Author Interview: Robert Beveridge

Robert Beveridge is the author of the poem “Get the Hell Outta Dodge” which appeared in our recent anthology Fireweed: Stories From the Revolution. We chatted with Robert about what he’s reading and working on, his intentions for the poem, and his hopes for the future.

What are you reading, watching, or listening to? What media are you partaking in right now?

This question could take a very, very long time to answer. I’m a voracious consumer of media of all sorts–I spent some time doing the media critic thing in my earlier years, and these days, being on disability, I don’t have work to get in the way of it. Just as a benchmark, in the past twenty-four hours I’ve finished Joseph D’Lacey’s Meat (not nearly as distressing as sold and lags in the second act, but still quite good overall) and made good headway in Tom G.H. Adam’s Mycophoria, rewatched (because they were streaming on a live channel and I get sucked into godawful movies) both Dawn of the Mummy and Oasis of the Dead (they’re not any better the second time) as well as first-time viewings of Outlier, The Devil’s Domain, Nails, Cabás, and Shadows in an Empty Room (the fourth, first, and third, in descending order, are worthwhile), and had about two hours of listening to music while running errands that included everything from Behemoth to La Monte Young.

In other words, everything, or as much of everything as I can.

Tell us about your poem. What inspired you to write this poem?

This ended up being a whole jumble of ideas that found their way into a shaker with what was most likely a whole hell of a lot of Southern Comfort and strained into a two-liter half-full of whatever cheap diet coke knockoff the dive bar I happened to be at at the time had on tap. There are so many walls built into this poem. The Wailing Wall is most definitely there, as well as the Vietnam Veterans Memorial Wall of Names, which was less than a decade old when I completed this, and thus was still fresh in the national consciousness. Even that wall in the middle of the field in Stephen King’s “Rita Hayworth and the Shawshank Redemption” makes an appearance (and kind of ends up stealing the show–I don’t know if anyone else sees Red using that fake rock to beat out some ploughshares, but I sure do, still, almost thirty years later–and, of course, the title certainly resonates with the prison break at the center of King’s story, though that didn’t hit me at the time nearly as much as it does now). The twist at the end is half lifted from King–while I can’t imagine there are too many people who haven’t either read the story or seen the movie, I’ll just say the fate of what was supposed to be a minor character who ended up being quite a major one–and the conceit King plays on there that’s so familiar to those of us who are introverts, the double nature of walls and how what some see as imprisonment can also be not only protection, but comfort, even if it isn’t recognized as such.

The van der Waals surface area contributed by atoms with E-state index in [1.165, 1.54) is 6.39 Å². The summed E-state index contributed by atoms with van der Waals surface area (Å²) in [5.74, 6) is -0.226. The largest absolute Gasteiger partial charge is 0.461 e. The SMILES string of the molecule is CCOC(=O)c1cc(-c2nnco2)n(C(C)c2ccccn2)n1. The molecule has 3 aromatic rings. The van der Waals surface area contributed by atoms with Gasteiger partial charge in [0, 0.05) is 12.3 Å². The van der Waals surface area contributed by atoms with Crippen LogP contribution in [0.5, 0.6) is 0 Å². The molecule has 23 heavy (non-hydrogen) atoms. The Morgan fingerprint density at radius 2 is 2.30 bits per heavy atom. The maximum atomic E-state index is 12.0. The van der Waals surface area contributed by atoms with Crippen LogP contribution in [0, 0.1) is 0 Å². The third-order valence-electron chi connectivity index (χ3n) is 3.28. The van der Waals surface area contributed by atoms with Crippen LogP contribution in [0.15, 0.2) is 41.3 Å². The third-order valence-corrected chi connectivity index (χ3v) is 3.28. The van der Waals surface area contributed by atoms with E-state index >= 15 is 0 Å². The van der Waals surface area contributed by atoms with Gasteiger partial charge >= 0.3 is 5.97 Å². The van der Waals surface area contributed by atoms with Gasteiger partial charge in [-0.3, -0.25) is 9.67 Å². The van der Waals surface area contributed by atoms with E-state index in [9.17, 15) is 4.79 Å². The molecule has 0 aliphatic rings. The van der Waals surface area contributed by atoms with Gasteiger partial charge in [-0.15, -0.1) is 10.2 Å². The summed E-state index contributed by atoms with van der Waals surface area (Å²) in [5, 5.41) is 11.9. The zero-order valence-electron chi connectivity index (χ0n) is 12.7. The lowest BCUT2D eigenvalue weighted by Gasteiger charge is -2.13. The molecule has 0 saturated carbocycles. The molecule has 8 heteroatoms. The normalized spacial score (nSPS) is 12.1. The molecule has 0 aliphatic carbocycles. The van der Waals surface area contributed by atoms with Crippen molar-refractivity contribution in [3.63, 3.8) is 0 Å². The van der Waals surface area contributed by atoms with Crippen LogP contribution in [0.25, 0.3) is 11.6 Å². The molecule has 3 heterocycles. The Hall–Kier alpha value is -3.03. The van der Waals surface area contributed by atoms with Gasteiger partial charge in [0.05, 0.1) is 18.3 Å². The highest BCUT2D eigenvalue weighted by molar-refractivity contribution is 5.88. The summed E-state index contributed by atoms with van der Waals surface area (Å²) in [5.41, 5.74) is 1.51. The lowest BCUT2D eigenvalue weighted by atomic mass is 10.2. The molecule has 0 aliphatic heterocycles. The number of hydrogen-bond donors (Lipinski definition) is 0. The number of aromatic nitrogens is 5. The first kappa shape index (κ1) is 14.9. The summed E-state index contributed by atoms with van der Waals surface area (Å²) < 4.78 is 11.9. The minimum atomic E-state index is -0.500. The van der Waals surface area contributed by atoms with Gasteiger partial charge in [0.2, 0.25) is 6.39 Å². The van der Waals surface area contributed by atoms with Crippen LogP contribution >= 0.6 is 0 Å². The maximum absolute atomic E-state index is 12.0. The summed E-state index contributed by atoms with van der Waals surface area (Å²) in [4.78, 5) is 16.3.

What are you hoping readers will get out of this poem?

I think I might have jumped the gun in that last answer, there, because I’d write pretty much the same thing here. The recognition of those shades of meaning, how some people look at things and see them very differently than others.

What’s your favorite part of this poem?

The dynamic of it, the way it just kind of narrows to a point. The inexorability of the whole thing, despite its ambiguousness.

What are you working on now? What projects are exciting you? Where can people go to get more of your work?

Ever since 2017, I’ve been trying the poem-a-day challenge. This is the first year I’ve made it to December without dropping out for some sort of (usually stress-related) reason, so that’s the main thrust of what I’m doing these days.

Where can you go to find more of it? Here are a number of places (a Google search will bring up quite a few more–I just crossed 1,750 pub credits as I write this):

What makes you feel motivated to write? Why do you continue to show up and write?

To continue on from the last question: to me, being in the “poetry mode”, as it were, kind of involves looking at the world in a slightly different way, and I’ve learned thanks to a few long dry spells (during which I usually turn to noisemaking instead) that it’s possible to lose that lens and see everything mundanely for far too long. (That’s been a terrifying thought for the past four years, which may be the most accurate answer to the latter question.) In some ways, because of that, it’s kind of a perpetual motion machine; the longer I continue to write, the more my mind makes those lateral leaps/connections that form the bases of my poetry.

What are you hopeful for going forward?

That we can see the light at the end of the tunnel that is 2020. Eventually.

What does the light at the end of the 2020 tunnel look like for you? What might it look like/feel like to emerge into a brighter future?

Unfortunately, the answer to that question is rather complex, and I’m not quite sure how to give it all of the attention it deserves. I guess the best way to oversimplify it is to say that the idea that we (especially those of us in the USA) have of “going back to normal” seems to be to be a ridiculous pipe dream, and that the light at the end of the tunnel involves us realizing that and starting to realize that we need to look for the new normal, the same way we did after the Spanish Flu or after HIV. Now that we’re dealing with an administration that’s somewhat more rooted in reality, I see that as being a much more achievable goal.

There is of course far more to it than that, but that’s the real eight hundred pound gorilla in the room.


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